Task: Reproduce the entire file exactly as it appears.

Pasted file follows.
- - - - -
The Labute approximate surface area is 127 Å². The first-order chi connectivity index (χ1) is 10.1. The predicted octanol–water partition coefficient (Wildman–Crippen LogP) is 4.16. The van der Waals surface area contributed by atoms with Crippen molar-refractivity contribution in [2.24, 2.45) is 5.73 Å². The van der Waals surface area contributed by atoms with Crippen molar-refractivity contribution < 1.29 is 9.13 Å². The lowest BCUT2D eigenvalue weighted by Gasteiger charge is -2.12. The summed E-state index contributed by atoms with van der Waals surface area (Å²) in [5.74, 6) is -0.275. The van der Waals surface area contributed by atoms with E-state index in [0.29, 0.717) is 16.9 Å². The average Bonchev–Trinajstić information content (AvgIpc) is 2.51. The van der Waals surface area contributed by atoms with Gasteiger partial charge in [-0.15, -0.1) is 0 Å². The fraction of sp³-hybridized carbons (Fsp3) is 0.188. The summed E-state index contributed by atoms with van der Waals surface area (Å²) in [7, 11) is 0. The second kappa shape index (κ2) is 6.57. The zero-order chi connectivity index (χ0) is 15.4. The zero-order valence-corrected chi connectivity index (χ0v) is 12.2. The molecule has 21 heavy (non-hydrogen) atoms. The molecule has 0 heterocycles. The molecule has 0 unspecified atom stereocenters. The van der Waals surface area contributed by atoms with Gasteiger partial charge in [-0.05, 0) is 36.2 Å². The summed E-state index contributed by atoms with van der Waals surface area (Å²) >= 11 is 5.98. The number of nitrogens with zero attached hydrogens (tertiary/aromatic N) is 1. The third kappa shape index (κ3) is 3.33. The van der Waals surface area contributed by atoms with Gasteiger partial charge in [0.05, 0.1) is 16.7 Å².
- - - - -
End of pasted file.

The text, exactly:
The Labute approximate surface area is 127 Å². The first-order chi connectivity index (χ1) is 10.1. The predicted octanol–water partition coefficient (Wildman–Crippen LogP) is 4.16. The van der Waals surface area contributed by atoms with Crippen molar-refractivity contribution in [2.24, 2.45) is 5.73 Å². The van der Waals surface area contributed by atoms with Crippen molar-refractivity contribution < 1.29 is 9.13 Å². The lowest BCUT2D eigenvalue weighted by Gasteiger charge is -2.12. The summed E-state index contributed by atoms with van der Waals surface area (Å²) in [5.74, 6) is -0.275. The van der Waals surface area contributed by atoms with E-state index in [0.29, 0.717) is 16.9 Å². The average Bonchev–Trinajstić information content (AvgIpc) is 2.51. The van der Waals surface area contributed by atoms with Gasteiger partial charge in [-0.15, -0.1) is 0 Å². The fraction of sp³-hybridized carbons (Fsp3) is 0.188. The summed E-state index contributed by atoms with van der Waals surface area (Å²) in [7, 11) is 0. The second kappa shape index (κ2) is 6.57. The zero-order chi connectivity index (χ0) is 15.4. The zero-order valence-corrected chi connectivity index (χ0v) is 12.2. The molecule has 21 heavy (non-hydrogen) atoms. The molecule has 0 heterocycles. The molecule has 0 unspecified atom stereocenters. The van der Waals surface area contributed by atoms with Gasteiger partial charge in [-0.05, 0) is 36.2 Å². The summed E-state index contributed by atoms with van der Waals surface area (Å²) >= 11 is 5.98. The number of nitrogens with zero attached hydrogens (tertiary/aromatic N) is 1. The third kappa shape index (κ3) is 3.33. The van der Waals surface area contributed by atoms with Gasteiger partial charge in [0.05, 0.1) is 16.7 Å².